Your yard and the green spaces around your home are an invaluable extension of playtime, exploration and memory making. Access to well-maintained, real grass either in your backyard, or close by at the neighborhood park, mean more than curb appeal; they create a homegrown neighborhood hangout, a soft surface for pickup soccer and claimed territory for your furry family members.

Here’s why you should have real grass at home at home and down the street:

  • Healthy kids need play time; and, therefore, outdoor places to play. The USDA recommends kids and teens be active for at least one hour every day, yet 30 million children in these age groups fail to meet this requirement. The results prove that playing outdoors does make a difference for growing children and their health. Research shows physically active children have up to 40 percent higher test scores. And, they are more likely to grow into adaptable adults. A recent Power of Play study by the American Academy of Pediatrics found that allowing kids to play in groups, especially at a young age, enables children to discover their own interests and develop decision-making and problem-solving skills.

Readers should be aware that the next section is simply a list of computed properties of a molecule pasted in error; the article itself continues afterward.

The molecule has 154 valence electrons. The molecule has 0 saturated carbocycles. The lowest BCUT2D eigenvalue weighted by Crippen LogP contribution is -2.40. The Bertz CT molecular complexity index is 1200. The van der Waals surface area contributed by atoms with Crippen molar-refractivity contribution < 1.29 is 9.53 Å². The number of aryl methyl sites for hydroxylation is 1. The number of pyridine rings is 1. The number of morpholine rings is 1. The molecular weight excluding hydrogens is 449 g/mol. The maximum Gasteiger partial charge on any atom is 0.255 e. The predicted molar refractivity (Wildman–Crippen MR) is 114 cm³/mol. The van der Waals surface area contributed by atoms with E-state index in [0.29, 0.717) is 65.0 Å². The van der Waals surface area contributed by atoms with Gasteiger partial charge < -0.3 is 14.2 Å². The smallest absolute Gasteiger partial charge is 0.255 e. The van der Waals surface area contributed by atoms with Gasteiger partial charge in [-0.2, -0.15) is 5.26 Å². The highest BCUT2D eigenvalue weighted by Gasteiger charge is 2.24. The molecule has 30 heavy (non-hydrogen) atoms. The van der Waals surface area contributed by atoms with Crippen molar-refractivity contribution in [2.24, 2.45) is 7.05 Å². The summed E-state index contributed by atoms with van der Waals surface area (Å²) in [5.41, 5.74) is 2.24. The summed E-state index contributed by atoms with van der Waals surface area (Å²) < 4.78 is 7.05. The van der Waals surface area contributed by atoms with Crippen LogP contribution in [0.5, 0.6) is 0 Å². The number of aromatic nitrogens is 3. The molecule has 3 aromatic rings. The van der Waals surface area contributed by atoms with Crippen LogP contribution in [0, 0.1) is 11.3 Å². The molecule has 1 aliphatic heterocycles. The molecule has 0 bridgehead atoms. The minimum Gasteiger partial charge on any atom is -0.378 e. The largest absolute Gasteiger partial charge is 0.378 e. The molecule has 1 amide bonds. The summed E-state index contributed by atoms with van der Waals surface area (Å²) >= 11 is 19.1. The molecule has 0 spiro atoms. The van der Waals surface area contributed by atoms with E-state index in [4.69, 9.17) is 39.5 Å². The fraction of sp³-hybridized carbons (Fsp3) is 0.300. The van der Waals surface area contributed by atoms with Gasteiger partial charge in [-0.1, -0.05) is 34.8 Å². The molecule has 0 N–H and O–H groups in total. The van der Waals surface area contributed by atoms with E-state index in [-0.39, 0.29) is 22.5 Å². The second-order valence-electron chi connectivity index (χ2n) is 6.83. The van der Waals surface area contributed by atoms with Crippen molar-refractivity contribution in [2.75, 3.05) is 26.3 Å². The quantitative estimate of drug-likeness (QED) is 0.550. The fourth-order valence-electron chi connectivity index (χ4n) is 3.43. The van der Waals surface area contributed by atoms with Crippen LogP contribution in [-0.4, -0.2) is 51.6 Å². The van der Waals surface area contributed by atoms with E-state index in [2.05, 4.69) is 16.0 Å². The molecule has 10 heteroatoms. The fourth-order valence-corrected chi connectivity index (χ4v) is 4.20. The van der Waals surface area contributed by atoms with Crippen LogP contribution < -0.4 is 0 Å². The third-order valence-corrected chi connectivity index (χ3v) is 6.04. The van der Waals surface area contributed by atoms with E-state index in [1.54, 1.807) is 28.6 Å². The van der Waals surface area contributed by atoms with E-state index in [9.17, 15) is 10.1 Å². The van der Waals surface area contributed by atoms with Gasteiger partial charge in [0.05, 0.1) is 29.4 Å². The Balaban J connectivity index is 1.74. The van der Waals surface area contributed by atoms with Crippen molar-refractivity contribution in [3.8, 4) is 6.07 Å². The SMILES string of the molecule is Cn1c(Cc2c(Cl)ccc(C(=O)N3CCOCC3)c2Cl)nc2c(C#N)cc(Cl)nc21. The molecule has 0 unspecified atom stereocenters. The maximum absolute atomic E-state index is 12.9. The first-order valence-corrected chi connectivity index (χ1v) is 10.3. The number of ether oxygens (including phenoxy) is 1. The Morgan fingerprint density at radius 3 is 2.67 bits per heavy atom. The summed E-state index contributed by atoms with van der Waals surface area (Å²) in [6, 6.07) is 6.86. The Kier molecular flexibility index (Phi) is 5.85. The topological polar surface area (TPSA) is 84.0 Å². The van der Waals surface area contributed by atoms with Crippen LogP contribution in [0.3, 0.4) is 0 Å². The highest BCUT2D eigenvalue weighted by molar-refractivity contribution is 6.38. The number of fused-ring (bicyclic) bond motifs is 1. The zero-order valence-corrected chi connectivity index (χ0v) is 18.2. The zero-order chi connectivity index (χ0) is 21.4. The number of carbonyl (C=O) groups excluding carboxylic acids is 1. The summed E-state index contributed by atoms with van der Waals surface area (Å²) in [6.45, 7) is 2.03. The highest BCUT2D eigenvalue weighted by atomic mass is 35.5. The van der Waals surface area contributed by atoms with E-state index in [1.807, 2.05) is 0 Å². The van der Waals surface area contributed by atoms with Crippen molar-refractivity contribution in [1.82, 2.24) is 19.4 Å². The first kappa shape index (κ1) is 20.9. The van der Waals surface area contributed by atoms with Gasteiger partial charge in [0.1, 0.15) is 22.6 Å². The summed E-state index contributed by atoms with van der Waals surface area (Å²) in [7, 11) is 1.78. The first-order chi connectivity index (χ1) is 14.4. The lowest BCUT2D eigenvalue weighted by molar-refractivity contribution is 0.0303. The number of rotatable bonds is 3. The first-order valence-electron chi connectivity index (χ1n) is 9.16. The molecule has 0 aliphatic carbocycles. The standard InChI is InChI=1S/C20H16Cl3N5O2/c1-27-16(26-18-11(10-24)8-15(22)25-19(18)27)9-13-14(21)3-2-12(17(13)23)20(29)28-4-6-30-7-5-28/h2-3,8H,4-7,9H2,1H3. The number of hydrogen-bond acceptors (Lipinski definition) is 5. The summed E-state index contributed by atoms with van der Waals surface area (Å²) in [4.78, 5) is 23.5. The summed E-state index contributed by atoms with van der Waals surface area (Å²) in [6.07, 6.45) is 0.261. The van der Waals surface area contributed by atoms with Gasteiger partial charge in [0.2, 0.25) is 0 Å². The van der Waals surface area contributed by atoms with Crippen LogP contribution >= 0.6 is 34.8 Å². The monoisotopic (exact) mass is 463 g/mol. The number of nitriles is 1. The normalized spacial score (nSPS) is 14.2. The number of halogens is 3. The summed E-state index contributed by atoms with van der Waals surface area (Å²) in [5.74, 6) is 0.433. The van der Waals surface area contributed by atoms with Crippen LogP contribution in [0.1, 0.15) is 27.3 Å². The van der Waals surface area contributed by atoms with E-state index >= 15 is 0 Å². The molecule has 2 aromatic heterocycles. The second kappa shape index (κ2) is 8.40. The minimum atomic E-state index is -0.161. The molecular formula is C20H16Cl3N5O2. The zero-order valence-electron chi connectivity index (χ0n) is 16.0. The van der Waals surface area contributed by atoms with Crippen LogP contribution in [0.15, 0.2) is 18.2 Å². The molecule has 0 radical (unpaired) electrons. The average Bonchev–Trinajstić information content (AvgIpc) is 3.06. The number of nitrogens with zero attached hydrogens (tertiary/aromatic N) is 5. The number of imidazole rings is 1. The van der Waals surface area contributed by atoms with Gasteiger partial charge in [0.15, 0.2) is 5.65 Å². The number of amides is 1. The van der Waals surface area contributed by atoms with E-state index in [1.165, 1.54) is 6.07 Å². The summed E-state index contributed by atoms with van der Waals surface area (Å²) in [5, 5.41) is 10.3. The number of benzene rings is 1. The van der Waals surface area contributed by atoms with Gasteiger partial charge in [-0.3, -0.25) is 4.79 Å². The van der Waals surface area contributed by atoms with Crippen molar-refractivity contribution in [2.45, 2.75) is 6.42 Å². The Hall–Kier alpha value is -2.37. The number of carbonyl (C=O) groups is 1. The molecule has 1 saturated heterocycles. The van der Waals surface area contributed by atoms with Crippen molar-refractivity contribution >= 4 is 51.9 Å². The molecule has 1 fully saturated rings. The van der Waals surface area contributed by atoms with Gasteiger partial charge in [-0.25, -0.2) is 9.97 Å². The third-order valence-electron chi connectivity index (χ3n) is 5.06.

• Green spaces boost property value. Real grass lawns, fields and spaces invite families to step outside and enjoy the outdoors. Lush grass yards make a first impression for home buyers and often a differentiating factor from other homes. Desirable public parks or other recreational open spaces boost property value of nearby homes by 8-20 percent.